How do we feel about globalisation? Are we thinking straight when it comes to climate change? Is there too much blame going on in our relationship with politicians?
For the last year, I’ve been working with psychotherapist and psychohistorian Nick Duffell on our new book ‘The SIMPOL Solution‘ to take a look at the state of global problems through a psychoanalytic lens.
To mark the launch of the book, forthcoming from Peter Owen in 2017, Alex Lyons interviewed Nick to get his perspective on everything from Trump and Theresa May, to the power and potential of psychology to get us out from under.
A review of “Sail on, o Ship of State”
Sail on, o Ship of State is a compilation of short essays about the nation-state – its past, present, and future. Written by 13 experts and topped with a preface by Michael Gove it represents, as a whole, a strong defence of the nation-state in the face of globalisation.
The book gets its pro-nation-state slant from the majority of contributions which come from ardent believers in national independence and autonomy; a school of thought known in International Relations circles as “Realism”. The contrary view, that of the Liberal (and the Cosmopolitan) traditions is comparatively under-represented. This makes for a somewhat lop-sided view of the nation-state in the 21st century.
For Realism, globalisation poses a dilemma because it brings nations ever-closer together. As firm believers in independent, competing nation-states, Realists see any further evolution towards the global as suspicious because it implies cooperation and what they see as a lessening of national independence and autonomy. Cosmopolitans, on the other hand, believe that in our increasingly interconnected world, in which we face common threats like climate change, forms of global cooperation and governance are both desirable and necessary.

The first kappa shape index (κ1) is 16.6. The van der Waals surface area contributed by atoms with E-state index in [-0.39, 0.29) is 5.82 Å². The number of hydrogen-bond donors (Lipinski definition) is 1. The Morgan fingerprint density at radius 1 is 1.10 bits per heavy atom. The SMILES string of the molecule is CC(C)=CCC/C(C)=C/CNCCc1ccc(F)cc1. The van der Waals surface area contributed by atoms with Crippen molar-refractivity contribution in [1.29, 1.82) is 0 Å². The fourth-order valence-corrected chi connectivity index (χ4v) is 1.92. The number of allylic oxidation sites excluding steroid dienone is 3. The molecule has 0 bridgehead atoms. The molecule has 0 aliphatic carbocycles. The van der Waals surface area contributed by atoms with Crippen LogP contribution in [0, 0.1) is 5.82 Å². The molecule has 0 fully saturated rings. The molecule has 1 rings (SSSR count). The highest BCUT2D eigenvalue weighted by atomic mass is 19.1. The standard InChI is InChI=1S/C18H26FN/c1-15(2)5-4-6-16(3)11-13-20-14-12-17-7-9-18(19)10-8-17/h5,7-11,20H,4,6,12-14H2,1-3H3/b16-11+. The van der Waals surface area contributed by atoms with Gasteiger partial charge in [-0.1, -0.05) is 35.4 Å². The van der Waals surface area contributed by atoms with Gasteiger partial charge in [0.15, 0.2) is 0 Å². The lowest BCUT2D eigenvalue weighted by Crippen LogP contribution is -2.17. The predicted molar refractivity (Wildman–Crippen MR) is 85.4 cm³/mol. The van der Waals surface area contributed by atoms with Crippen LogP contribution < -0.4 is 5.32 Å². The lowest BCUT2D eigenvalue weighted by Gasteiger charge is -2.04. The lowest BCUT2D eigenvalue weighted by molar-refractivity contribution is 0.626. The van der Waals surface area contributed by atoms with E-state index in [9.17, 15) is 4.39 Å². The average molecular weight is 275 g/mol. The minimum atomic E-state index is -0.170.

Being skewed towards the Realist view, the book risks misrepresenting the position of many Cosmopolitans by suggesting they believe nation-states will (or should) disappear. Right on the front cover, the book declares that “The nation state has refused to shuffle off the stage of history”. But is that really what Cosmopolitans are suggesting? Continue reading
Russell Brand’s now-viral video interview with Jeremy Paxman raises old questions about the effectiveness of our political system, and some interesting new ones about the relationship between our words and our deeds when it comes to political action.
For Brand, the system is useless, out-of-touch with the global concerns of a disenfranchised majority, and there are many who agree with him. But the question then becomes – what do you want to do about it? It seems to me it isn’t enough just to highlight the failures of our political leaders – we have to be ready to offer solutions. Not just thinking globally, but acting globally too.
You can read more on my thoughts on Brand, Paxman, politics and the solutions to our global problems on my Huffington Post blog.